by Maria Rudolph
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He [Joseph of Arimathea] was accompanied by Nicodemus, the man who earlier had visited Jesus at night. Nicodemus brought a mixture of myrrh and aloes, about seventy-five pounds (John 19:39).
The gruesome crucifixion washes over us like a wave of horror, like a nightmare. We see Jesus falsely tried. We see him mocked, whipped and bloodied. We see him in agony on a cross where he receives a sponge of wine vinegar and then says, ‘It is finished’ and gives up his Spirit. We see him pierced in the side with a spear. The bloody, wounded, and battered Son of God has borne all of God’s wrath and judgement. It is truly finished; we will never be punished like that. Jesus has taken what should have been unleashed onto us upon himself.
Surprisingly, none of his disciples was there to care for his lifeless body. Instead, the intense events brought courage to two followers, Joseph of Arimathea and Nicodemus, who up until now had been too frightened to admit their support. Joseph only followed Jesus in secret because he was afraid of what the Jews might think or even do to him (John 19:38). Nicodemus is a man we have encountered before, right at the beginning of Jesus’ ministry. He was a Pharisee and a member of the Jewish ruling council (John 3:1). The Holy Spirit drew him to Jesus before Nicodemus could even understand what was happening. Being aware that Jesus was already in the bad books of his Pharisee colleagues, he only dared to visit Jesus at night under cover of darkness. Jesus taught Nicodemus what it meant to be born again of water and the Spirit (John 3:5). We use these words at each baptism performed in our churches. Jesus taught Nicodemus that ‘God so loved the world that he gave his one and only Son, that whoever believes in him shall not perish but have eternal life’ (John 3:16). This might be the most famous Bible verse. It is the ‘gospel in a nutshell’. This verse encapsulates what happened on Good Friday and why we call it good.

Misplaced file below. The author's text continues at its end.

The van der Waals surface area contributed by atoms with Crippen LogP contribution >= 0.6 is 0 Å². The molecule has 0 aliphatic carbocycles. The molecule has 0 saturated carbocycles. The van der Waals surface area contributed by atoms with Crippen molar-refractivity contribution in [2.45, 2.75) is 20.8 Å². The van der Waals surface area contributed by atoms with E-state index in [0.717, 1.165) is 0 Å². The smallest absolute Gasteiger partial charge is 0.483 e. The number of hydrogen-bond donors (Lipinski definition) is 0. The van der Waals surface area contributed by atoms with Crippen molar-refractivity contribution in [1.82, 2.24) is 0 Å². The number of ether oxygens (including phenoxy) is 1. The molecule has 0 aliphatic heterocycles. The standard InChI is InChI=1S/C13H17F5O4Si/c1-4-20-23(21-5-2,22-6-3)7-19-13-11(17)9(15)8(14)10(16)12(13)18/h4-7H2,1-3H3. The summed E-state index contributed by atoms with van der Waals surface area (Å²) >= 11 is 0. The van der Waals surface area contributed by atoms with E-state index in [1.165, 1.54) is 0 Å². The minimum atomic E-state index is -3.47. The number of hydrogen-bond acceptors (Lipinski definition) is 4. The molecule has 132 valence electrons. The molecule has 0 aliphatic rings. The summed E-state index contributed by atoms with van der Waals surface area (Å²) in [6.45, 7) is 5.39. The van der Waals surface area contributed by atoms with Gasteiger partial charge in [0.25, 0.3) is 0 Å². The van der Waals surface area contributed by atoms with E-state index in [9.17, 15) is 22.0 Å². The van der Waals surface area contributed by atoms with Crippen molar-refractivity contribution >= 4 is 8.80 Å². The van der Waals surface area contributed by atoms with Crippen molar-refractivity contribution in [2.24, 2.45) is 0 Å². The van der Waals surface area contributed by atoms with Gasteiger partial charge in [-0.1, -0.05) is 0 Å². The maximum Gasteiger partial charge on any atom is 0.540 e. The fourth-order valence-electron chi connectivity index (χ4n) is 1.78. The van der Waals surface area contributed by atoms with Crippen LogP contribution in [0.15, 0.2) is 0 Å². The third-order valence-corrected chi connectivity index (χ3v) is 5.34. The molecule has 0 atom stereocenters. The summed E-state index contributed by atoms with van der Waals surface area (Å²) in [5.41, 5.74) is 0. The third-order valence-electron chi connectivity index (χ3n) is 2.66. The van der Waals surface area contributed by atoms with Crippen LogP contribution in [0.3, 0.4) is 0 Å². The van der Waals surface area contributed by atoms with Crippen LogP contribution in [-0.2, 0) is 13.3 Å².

And here are Nicodemus and Joseph, taking the lifeless body of Jesus off the cross. Nicodemus came prepared. He had brought 35 pounds (about 16 kilograms) of spices to embalm the body. When a handful of these spices would ordinarily be used, Nicodemus spent a significant amount of money on a number of embalming spices fit for Caesar himself. Jesus’ body was wrapped up and carefully laid in a tomb. Joseph and Nicodemus could not even fathom what was about to happen to Jesus. The famous words Jesus had spoken to Nicodemus that fateful night were not understood by him then. They provide comfort for Christians over the world on Good Friday when we long to hear the Good News of Easter Sunday but are left for a moment to contemplate the immeasurable sufferings of Christ on our behalf. Let us not be frightened like Joseph and Nicodemus and follow Jesus in secret – instead, let us be confident in Christ.
Are you secretly following Jesus, or can you speak about your faith openly?
Loving Jesus, thank you for dying on the cross for us. We can never repay you for your grace and forgiveness, but we offer ourselves to you as a living sacrifice. Take all of us to serve you in whichever way you ordain for us each day. Strengthen us to speak openly about you this Easter so that we don’t have to hide our love for you. Amen.